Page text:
178. Chatzichristodoulou C, Hendriksen PV. 178.  2010. Oxygen nonstoichiometry and defect chemistry modeling of Ce0.8Pr0.2O2−δ. J. Electrochem. Soc. 157:B481–89 [Google Scholar]
  179. Tsvetkov DS, Sereda VV, Zuev AY. 179.  2010. Oxygen nonstoichiometry and defect structure of the double perovskite GdBaCo2O6−δ. Solid State Ionics 180:1620–25 [Google Scholar]
  180. Lankhorst MHR, Bouwmeester HJM. 180.  1997. Determination of oxygen nonstoichiometry and diffusivity in mixed conducting oxides by oxygen coulometric titration. 2. Oxygen nonstoichiometry and defect model for La0.8Sr0.2CoO3−δ. J. Electrochem. Soc. 144:1268–73 [Google Scholar]
  181. Patrakeev MV, Leonidov IA, Kozhevnikov VL. 181.  2011. Applications of coulometric titration for studies of oxygen non-stoichiometry in oxides. J. Solid State Electrochem. 15:931–54 [Google Scholar]
  182. Birke P, Weppner W. 182.  1997. Electrochemical analysis of thin film electrolytes and electrodes for application in rechargeable all solid state lithium microbatteries. Electrochim. Acta 42:3375–84 [Google Scholar]
  183. Chen D, Bishop SR, Tuller HL. 183.  2012. Non-stoichiometry in oxide thin films: a chemical capacitance study of the praseodymium-cerium oxide system. Adv. Funct. Mater. 23:2168–74 [Google Scholar]
  184. Chueh WC, Haile SM. 184.  2009. Electrochemical studies of capacitance in cerium oxide thin films and its relationship to anionic and electronic defect densities. Phys. Chem. Chem. Phys. 11:8144–48 [Google Scholar]
  185. Jamnik J, Maier J. 185.  2001. Generalised equivalent circuits for mass and charge transport: chemical capacitance and its implications. Phys. Chem. Chem. Phys. 3:1668–78 [Google Scholar]
  186. Baumann FS, Fleig J, Habermeier HU, Maier J. 186.  2006. Impedance spectroscopic study on well-defined (La,Sr)(Co,Fe)O3−δ model electrodes. Solid State Ionics 177:1071–81 [Google Scholar]
  187. Waser R, Bieger T, Maier J. 187.  1990. Determination of acceptor concentrations and energy-levels in oxides using an optoelectrochemical technique. Solid State Commun. 76:1077–81 [Google Scholar]
  188. Sasaki K, Maier J. 188.  2000. Re-analysis of defect equilibria and transport parameters in Y2O3-stabilized ZrO2 using EPR and optical relaxation. Solid State Ionics 134:303–21 [Google Scholar]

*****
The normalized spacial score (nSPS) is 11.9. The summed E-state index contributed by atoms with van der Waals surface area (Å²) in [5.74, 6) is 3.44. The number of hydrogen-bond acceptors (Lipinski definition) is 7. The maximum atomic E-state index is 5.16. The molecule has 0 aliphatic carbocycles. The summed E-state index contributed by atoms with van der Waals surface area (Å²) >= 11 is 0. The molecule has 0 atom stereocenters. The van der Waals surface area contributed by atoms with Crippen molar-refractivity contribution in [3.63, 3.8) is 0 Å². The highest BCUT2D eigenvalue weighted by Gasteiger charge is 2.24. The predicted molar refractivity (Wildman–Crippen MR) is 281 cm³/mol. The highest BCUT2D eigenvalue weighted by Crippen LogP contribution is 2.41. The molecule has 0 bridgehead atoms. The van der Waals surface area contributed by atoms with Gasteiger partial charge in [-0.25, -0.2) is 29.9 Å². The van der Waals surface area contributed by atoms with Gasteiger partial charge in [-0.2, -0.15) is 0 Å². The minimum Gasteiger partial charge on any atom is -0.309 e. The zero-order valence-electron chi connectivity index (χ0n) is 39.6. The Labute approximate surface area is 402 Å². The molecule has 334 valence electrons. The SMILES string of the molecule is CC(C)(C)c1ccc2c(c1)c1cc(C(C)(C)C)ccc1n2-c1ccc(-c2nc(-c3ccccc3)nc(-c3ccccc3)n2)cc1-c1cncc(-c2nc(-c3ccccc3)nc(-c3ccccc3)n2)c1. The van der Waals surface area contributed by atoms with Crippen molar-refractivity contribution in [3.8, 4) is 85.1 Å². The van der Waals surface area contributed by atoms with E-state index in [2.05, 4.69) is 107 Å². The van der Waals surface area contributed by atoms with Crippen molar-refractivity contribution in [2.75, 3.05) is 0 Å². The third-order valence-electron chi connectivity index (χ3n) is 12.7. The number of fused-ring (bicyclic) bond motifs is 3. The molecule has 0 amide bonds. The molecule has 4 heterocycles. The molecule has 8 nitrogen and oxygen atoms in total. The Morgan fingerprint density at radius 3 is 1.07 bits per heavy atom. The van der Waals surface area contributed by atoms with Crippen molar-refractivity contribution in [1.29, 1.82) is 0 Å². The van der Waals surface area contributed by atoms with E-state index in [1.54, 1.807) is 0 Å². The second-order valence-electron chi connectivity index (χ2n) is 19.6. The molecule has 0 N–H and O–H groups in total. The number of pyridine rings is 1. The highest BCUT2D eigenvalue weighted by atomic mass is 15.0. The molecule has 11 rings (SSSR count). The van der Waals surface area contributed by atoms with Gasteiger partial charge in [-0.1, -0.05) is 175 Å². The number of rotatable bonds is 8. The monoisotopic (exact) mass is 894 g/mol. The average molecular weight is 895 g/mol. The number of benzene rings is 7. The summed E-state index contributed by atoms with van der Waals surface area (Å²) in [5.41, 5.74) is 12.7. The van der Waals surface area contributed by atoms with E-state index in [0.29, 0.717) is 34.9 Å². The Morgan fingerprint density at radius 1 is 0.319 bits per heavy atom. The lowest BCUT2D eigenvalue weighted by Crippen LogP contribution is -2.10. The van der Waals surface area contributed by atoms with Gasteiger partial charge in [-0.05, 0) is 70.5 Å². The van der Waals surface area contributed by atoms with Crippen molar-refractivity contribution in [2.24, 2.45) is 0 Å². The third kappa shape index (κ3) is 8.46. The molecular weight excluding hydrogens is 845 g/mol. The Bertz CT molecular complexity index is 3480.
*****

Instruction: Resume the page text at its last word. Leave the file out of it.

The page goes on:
189. Kim JJ, Bishop SR, Thompson N, Chen D, Tuller HL. 189.  2014. Investigation of nonstoichiometry in oxide thin films by simultaneous in situ optical absorption and chemical capacitance measurements: Pr doped ceria—case study. Chem. Mater. 261374–79 [Google Scholar]
  190. Liu XH, Huang JY. 190.  2011. In situ TEM electrochemistry of anode materials in lithium ion batteries. Energy Environ. Sci. 4:3844–60 [Google Scholar]
  191. Wang C, Li X, Wang Z, Xu W, Liu J. 191.  et al. 2012. In situ TEM investigation of congruent phase transition and structural evolution of nanostructured silicon/carbon anode for lithium ion batteries. Nano Lett. 12:1624–32 [Google Scholar]
  192. Chatzichristodoulou C, Schönbeck C, Hagen A, Hendriksen PV. 192.  2013. Defect chemistry, thermomechanical and transport properties of (RE2−xSrx)0.98(Fe0.8Co0.2)1−yMgyO4−δ (RE = La, Pr). Solid State Ionics 232:68–79 [Google Scholar]
  193. Armstrong TR, Stevenson JW, Pederson LR, Raney PE. 193.  1996. Dimensional instability of doped lanthanum chromite. J. Electrochem. Soc. 143:2919–25 [Google Scholar]
  194. Hendriksen PV, Hoegh J, Hansen JR, Larsen PH, Solvang M. 194.  et al. 2008. Electrical conductivity and dimensional stability of co-doped lanthanum chromites. Proc. Electrochem. Soc. 25:349–67 [Google Scholar]
  195. Miyoshi S, Hong J, Yashiro K, Kaimai A, Nigara Y. 195.  et al. 2003. Lattice expansion upon reduction of perovskite-type LaMnO3 with oxygen-deficit nonstoichiometry. Solid State Ionics 161:209–17 [Google Scholar]
  196. Bishop SR, Marrocchelli D, Chatzichristodoulou C.196.  2014. Defining chemical expansion: the choice of units for the stoichiometric expansion coefficient. Phys. Chem. Chem. Phys. In press; doi:10.1039/C4CP01096E [Google Scholar]

Data & Media loading...

  • Article Type: Review Article
This is a required field
Please enter a valid email address
Approval was a Success
Invalid data
An Error Occurred
Approval was partially successful, following selected items could not be processed due to error